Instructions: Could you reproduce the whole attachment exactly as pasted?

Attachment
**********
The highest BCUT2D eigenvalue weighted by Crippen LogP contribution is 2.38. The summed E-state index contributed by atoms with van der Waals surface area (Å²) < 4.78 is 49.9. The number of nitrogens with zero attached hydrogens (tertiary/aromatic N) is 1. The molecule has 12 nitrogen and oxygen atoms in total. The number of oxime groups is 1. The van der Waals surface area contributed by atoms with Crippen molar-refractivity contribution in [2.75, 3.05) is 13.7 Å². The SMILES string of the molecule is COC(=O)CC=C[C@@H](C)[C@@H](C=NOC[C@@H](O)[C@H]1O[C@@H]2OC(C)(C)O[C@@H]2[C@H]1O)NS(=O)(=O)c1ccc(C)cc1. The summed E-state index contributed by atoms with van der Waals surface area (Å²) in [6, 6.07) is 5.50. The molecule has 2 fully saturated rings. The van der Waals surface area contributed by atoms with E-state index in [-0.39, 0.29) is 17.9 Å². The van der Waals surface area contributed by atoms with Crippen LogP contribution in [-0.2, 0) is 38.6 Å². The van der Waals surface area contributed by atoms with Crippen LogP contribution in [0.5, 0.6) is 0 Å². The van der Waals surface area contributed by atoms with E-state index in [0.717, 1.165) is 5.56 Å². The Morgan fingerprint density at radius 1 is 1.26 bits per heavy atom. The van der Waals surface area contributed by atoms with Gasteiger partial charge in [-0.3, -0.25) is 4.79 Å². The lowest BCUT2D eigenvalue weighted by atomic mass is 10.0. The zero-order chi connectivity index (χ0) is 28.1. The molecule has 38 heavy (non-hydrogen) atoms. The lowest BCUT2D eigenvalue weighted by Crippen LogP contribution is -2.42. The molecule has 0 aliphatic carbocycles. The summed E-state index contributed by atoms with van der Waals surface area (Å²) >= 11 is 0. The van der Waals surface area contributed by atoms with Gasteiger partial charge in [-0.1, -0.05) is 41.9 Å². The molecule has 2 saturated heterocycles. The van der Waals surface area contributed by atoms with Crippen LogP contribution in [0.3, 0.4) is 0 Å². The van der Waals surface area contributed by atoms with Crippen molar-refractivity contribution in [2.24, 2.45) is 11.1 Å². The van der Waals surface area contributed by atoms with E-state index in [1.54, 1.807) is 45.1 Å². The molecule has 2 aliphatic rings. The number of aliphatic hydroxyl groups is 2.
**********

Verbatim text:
The highest BCUT2D eigenvalue weighted by Crippen LogP contribution is 2.38. The summed E-state index contributed by atoms with van der Waals surface area (Å²) < 4.78 is 49.9. The number of nitrogens with zero attached hydrogens (tertiary/aromatic N) is 1. The molecule has 12 nitrogen and oxygen atoms in total. The number of oxime groups is 1. The van der Waals surface area contributed by atoms with Crippen molar-refractivity contribution in [2.75, 3.05) is 13.7 Å². The SMILES string of the molecule is COC(=O)CC=C[C@@H](C)[C@@H](C=NOC[C@@H](O)[C@H]1O[C@@H]2OC(C)(C)O[C@@H]2[C@H]1O)NS(=O)(=O)c1ccc(C)cc1. The summed E-state index contributed by atoms with van der Waals surface area (Å²) in [6, 6.07) is 5.50. The molecule has 2 fully saturated rings. The van der Waals surface area contributed by atoms with E-state index in [-0.39, 0.29) is 17.9 Å². The van der Waals surface area contributed by atoms with Crippen LogP contribution in [-0.2, 0) is 38.6 Å². The van der Waals surface area contributed by atoms with Crippen LogP contribution in [0.5, 0.6) is 0 Å². The van der Waals surface area contributed by atoms with E-state index in [0.717, 1.165) is 5.56 Å². The Morgan fingerprint density at radius 1 is 1.26 bits per heavy atom. The van der Waals surface area contributed by atoms with Gasteiger partial charge in [-0.3, -0.25) is 4.79 Å². The lowest BCUT2D eigenvalue weighted by atomic mass is 10.0. The zero-order chi connectivity index (χ0) is 28.1. The molecule has 38 heavy (non-hydrogen) atoms. The lowest BCUT2D eigenvalue weighted by Crippen LogP contribution is -2.42. The molecule has 0 aliphatic carbocycles. The summed E-state index contributed by atoms with van der Waals surface area (Å²) >= 11 is 0. The van der Waals surface area contributed by atoms with Gasteiger partial charge in [-0.1, -0.05) is 41.9 Å². The molecule has 2 saturated heterocycles. The van der Waals surface area contributed by atoms with Crippen LogP contribution in [0.3, 0.4) is 0 Å². The van der Waals surface area contributed by atoms with Crippen molar-refractivity contribution in [2.24, 2.45) is 11.1 Å². The van der Waals surface area contributed by atoms with E-state index in [1.54, 1.807) is 45.1 Å². The molecule has 2 aliphatic rings. The number of aliphatic hydroxyl groups is 2.